Free Markets and Fighting Fires
According to Terry L. Anderson and Daniel Botkin, “Fighting Western Fires with Economics” is a good idea.
Were I writing an essay with this title, I would emphasize the role of private property rights. If all forests were owned by individuals and private corporations, those that did well in protecting their trees from conflagrations would prosper, those who failed to do so would lose money and eventually be forced into bankruptcy. Whereupon the ones who were more efficient protectors of the woodlands would take over the holdings of the failures, and more and more acreage would fall under the control of those who were effective not only at fighting fires, but at all aspects of protecting and promoting this valuable resource.
Would this be a perfect system? No, of course not. Nothing in this vale of tears rises to that level. Entrepreneurs in charge of making these decisions are imperfect human beings, who always make mistakes. But this “weeding out of the unfit” process tends to ensure that more effective fire fighters would tend to control more and more stands of wood, and the particularly inept less and less. Does anyone else have a better idea? No? I thought not.
Is this the tack that was taken by Anderson and Botkin? No. Of course not. Had they done so, there would have been no reason for me to have written this sharpish critique of their essay. Instead, I might have just blogged this on LewRockwell.com, alerting readers to a good, modern, application of the Bastiat – Hazlitt insights.
Which analytic technique did these authors offer to combat forest fires? What advice did they offer to this end? Property rights, profit and loss? No. Perhaps a different version of these insights? No, again. We search in vain for even any mention of these concepts. And this is more than passing curious, in that these authors are well known as being advocates of free market environmentalism.
Instead, horrors, they took on the role of efficiency experts for the state. Murray N. Rothbard had this to say about Milton Friedman in this regard: “Milton Friedman has once again been guided by his overwhelming desire not to remove the State from our lives, but to make the State more efficient.” Why do I mention this? I am not sure of Botkin, but Anderson is certainly a disciple of Friedman (full disclosure, as if any were needed: as I am of Rothbard). The point is, both Anderson and I are heavily guided by our respective mentors: Anderson (and Botkin) try to promote more efficient state control of forests, and I now upbraid him (them) for so doing, from the free enterprise perspective. Neither the word “privatization” nor the phrase “private property” appears even once in this essay, and this is incomprehensible for an analyst who claims any adherence at all to the philosophy of laissez faire capitalism.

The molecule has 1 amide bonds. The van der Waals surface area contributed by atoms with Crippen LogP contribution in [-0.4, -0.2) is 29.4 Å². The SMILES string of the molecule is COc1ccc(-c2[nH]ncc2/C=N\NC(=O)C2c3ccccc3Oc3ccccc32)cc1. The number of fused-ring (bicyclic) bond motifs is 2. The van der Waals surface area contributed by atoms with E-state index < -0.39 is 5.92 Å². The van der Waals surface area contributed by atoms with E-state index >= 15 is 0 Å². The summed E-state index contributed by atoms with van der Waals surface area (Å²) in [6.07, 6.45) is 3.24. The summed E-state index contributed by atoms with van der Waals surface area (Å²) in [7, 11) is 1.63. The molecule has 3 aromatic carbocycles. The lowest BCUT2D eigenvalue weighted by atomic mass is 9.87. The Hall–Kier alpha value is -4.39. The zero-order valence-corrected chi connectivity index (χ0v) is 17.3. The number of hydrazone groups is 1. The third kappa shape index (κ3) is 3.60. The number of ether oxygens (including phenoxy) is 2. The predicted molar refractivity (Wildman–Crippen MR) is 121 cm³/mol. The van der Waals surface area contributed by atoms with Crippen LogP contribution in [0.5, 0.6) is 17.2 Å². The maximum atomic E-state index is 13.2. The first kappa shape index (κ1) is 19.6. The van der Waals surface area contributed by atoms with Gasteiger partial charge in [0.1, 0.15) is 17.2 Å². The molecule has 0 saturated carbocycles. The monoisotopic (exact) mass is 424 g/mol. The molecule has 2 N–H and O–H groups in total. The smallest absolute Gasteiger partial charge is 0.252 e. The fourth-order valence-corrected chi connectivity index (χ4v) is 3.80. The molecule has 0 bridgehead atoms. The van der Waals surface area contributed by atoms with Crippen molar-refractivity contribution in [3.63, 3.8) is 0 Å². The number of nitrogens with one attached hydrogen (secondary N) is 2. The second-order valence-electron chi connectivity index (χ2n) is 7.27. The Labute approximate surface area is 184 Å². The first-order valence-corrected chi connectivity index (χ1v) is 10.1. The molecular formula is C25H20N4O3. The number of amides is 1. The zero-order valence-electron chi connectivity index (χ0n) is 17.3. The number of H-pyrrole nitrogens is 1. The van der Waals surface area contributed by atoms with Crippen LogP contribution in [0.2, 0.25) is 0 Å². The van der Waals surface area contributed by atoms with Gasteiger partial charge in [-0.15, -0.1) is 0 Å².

What do they say, instead? They call for a reallocation of government resources: “With homes, watersheds and vistas threatened, city, county, state and federal agencies have little choice but to throw everything they have into suppression, once again neglecting the basic forest management needed to clear the tinder buildup that fuels infernos.” Is this advice clearly wrong? No. It might well be the case that diverting expenditures from suppression to clearing timber buildup will reduce the harm generated by conflagrations. But without a competitive market, where some owners try plan A and others B, C or D, and then see who earns the most profit, we will never know for sure. Unless competition is allowed, we are flying blind. We are in a position similar to that of the Soviet central planners, who also had to operate in the absence of the profit and loss system.
Our authors also reject “balance of nature ecology” in favor of “modern ‘dynamic ecology.”” The latter “understands nature as a motion picture, so to speak, not a still life” as in the former case. The “balance of nature” suggest(s) there is some optimal global temperature whereas dynamism sees a “never-ending movie, (where) the environment has always changed and is always changing, and humans have always played a role.” I confess that as an economist and a libertarian, a supporter of private property rights, I really have no dog in this fight. Full disclosure: I scarcely understand the full differences between these two. All I know for sure is that the best way to determine which policy is more economical is to allow both management techniques to compete with each other. This is an empirical issue, not a matter of praxeology, or economic law. Time preferences would appear to play a role here and thus, perhaps, there is no one “correct” way to which all entrepreneurs should conform.